Currently, individuals with criminal records are inadmissible and cannot apply to become Canadian citizens. For example, US citizens with a DUI on their record will be turned away at the Canadian border. At the very base of this system is an agreement with the US and Canada that developed after the terrorist attacks of 2001. Ever since, the two countries have shared information on individuals’ records that cross between their borders.
A new case has arisen regarding an American citizen who arrived in Vancouver, Canada in 2006 and applied for permanent residence. The individual, Peter G. Rogan, was detained by the Canadian Border Service Agency in May 2008 upon his return from a business trip. Rogan had a $64-million judgment passed against him by the US Government in 2006 shortly after coming to Canada. The case against him is in regards to fraudulent health-care claims, as he was the CEO of Edgewater Hospital in Chicago.
The charges against Rogan would result in a trail if he returned to the US and a maximum prison sentence of 20 years. Currently, Canadian immigration officials believe that Rogan is inadmissible to Canada due to the criminality charges on his record. According to Joanna Vasilekas, the Canadian border agent who detained Rogan on his return from the business trip, the goal is to “prevent Canada from being used as a safe haven by persons who are facing criminal proceedings in another country”.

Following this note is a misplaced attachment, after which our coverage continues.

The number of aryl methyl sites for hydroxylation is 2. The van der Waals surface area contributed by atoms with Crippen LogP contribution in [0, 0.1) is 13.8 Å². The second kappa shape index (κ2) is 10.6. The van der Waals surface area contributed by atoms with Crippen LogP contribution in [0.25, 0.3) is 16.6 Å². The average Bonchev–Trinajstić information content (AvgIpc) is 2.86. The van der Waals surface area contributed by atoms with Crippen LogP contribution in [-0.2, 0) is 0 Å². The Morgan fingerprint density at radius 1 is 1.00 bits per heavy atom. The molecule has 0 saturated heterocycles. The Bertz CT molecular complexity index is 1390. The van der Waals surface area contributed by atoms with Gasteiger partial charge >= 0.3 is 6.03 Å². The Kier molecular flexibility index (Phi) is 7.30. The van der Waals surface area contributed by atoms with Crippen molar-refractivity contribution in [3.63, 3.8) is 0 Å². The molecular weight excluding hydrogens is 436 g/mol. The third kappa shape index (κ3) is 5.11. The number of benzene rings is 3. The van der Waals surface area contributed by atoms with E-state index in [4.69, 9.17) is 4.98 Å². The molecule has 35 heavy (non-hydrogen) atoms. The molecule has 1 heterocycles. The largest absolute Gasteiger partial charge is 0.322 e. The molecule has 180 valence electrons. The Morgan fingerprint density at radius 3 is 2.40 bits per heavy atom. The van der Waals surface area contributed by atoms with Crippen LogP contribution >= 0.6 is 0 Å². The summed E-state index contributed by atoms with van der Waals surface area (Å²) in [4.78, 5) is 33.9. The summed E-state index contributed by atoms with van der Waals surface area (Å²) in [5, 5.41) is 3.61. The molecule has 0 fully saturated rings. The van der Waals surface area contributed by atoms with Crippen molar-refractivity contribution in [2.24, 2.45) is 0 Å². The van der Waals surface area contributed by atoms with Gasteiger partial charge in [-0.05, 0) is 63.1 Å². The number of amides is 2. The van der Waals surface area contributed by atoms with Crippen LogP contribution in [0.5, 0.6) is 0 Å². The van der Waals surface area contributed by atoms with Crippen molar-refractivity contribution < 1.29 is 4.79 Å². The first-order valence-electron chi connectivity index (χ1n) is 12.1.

Rogan’s admissibility hearing is scheduled to be held in the next couple days. Judges would be wise to consider that since Rogan does not face maltreatment upon returning to the US, giving him refugee status should be out of the question. Canada and the US have been long-time allies and it is important to keep up relations. If the situation was reversed Canada would want the US to comply and return citizens who have broken our laws in order for justice to be upheld.